How do I Choose a Therapist?
Who can help me with my anxiety? Which person on this long list of providers will be able to make a connection with my teenage son? Who will understand how difficult it is to live with nightmares about the rape I experienced? These might be some of the thoughts that are running through your mind as you look at a list of therapists on Psychology Today or perhaps a list of providers given to you by your school counselor or physician. Below are four things I encourage people to consider when choosing a mental health provider:
Research has shown that the therapeutic relationship is the most important predictor of a client’s success in therapy. Your therapist isn’t your best friend, but they should be someone you feel comfortable opening up to. I always offer potential clients a free initial consultation to see if we “click.” Another option is to talk to a potential therapist on the phone to help you get a feel for their personality and style. Pay attention to how you feel when you are talking. Do you feel like they’re listening to you? Is their personality overwhelming? Can you easily understand what they’re saying? Do you feel more comfortable as the first conversation progresses? It’s ok to talk to multiple people before you find someone you are comfortable with.
Methods & Experience
Feel free to ask a therapist about their training and experience with the issues you are facing. Do they use evidence based techniques? Have they done research about the topic? I will often talk to clients even during an initial consultation about the techniques I think may help them. The technical jargon (Dialectical Behavior Therapy, Acceptance and Commitment Therapy, Mindfulness, Prolonged Exposure, etc.) can be a bit overwhelming, but I try to at least let clients know that I plan to use treatments research has shown is helpful for others who have faced similar problems.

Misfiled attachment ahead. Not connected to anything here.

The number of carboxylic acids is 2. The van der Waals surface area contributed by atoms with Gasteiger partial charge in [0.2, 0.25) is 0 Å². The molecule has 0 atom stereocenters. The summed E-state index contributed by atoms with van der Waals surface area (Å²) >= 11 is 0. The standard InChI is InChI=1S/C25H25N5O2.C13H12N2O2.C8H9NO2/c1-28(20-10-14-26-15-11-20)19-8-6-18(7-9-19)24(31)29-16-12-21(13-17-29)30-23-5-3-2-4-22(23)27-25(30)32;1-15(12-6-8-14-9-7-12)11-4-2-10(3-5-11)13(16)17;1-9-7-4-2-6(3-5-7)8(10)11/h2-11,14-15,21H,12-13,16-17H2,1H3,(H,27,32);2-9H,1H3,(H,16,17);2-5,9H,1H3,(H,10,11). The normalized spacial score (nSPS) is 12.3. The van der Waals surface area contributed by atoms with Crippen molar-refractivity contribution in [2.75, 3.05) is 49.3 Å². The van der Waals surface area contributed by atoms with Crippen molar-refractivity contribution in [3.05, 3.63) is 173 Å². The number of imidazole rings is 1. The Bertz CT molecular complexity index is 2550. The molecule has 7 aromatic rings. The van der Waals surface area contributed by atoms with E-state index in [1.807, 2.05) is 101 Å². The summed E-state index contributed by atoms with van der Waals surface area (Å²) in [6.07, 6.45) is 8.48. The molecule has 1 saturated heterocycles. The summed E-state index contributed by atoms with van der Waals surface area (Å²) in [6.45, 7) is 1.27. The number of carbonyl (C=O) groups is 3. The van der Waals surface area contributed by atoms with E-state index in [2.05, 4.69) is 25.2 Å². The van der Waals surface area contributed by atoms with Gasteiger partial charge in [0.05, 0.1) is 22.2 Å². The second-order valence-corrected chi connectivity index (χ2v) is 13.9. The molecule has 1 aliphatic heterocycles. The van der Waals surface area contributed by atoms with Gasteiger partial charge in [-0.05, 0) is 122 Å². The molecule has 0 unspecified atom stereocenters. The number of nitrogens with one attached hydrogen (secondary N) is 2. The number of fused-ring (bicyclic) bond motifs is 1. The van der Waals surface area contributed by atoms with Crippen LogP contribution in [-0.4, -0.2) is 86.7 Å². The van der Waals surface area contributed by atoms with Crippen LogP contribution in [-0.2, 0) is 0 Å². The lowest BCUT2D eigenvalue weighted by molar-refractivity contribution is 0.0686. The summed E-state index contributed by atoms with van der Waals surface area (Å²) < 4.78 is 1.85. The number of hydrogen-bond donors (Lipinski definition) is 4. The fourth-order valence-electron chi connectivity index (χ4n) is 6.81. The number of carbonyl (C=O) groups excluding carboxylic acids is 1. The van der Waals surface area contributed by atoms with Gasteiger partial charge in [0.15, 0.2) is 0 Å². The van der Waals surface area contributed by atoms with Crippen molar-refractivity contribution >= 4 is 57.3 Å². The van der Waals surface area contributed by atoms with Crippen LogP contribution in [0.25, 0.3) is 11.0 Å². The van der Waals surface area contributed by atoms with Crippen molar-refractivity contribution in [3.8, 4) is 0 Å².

As fewer and fewer private practice therapists accept insurance, you may want to consider a therapist who is “Out of Network.” As an out of network provider, I’ve learned that many of my clients appreciate that their insurance company knows less about their treatment and our ability to base treatment decisions (How long do we meet? How long should you be in treatment?) on what they need instead of what they insurance company thinks they should need. However, if you stretch your finances too far therapy can end up adding additional stress. Call your insurance company to learn more about your insurance benefits prior to your first therapy appointment. Also consider using your Health Saving Account card to use pre-tax dollars to pay for therapy.
It is easier to get to therapy every week if the office is convenient. On the other hand, I’ve had clients drive hours each way for therapy so there may be times where all of the above factors make it worth it to drive out of your way. It is all a balancing act and an office that is easy to get to can certainly tip the scales in favor of one therapist over another.
Counseling in Columbia, MO
If you live in the Columbia, MO area and are interested in beginning counseling, please reach out and call Aspire Counseling at 573-328-2288. We will take the time to match you with a therapist who you will feel comfortable with and who will be a good fit by asking you questions about what concerns bring you to counseling, any potential schedule concerns, and what types of personalities you work well with. You are also welcome to read about each of our therapists individually by clicking on their name under the “Therapists” tab. Each of us has also recorded a little video to help you get a feel for our style and personality.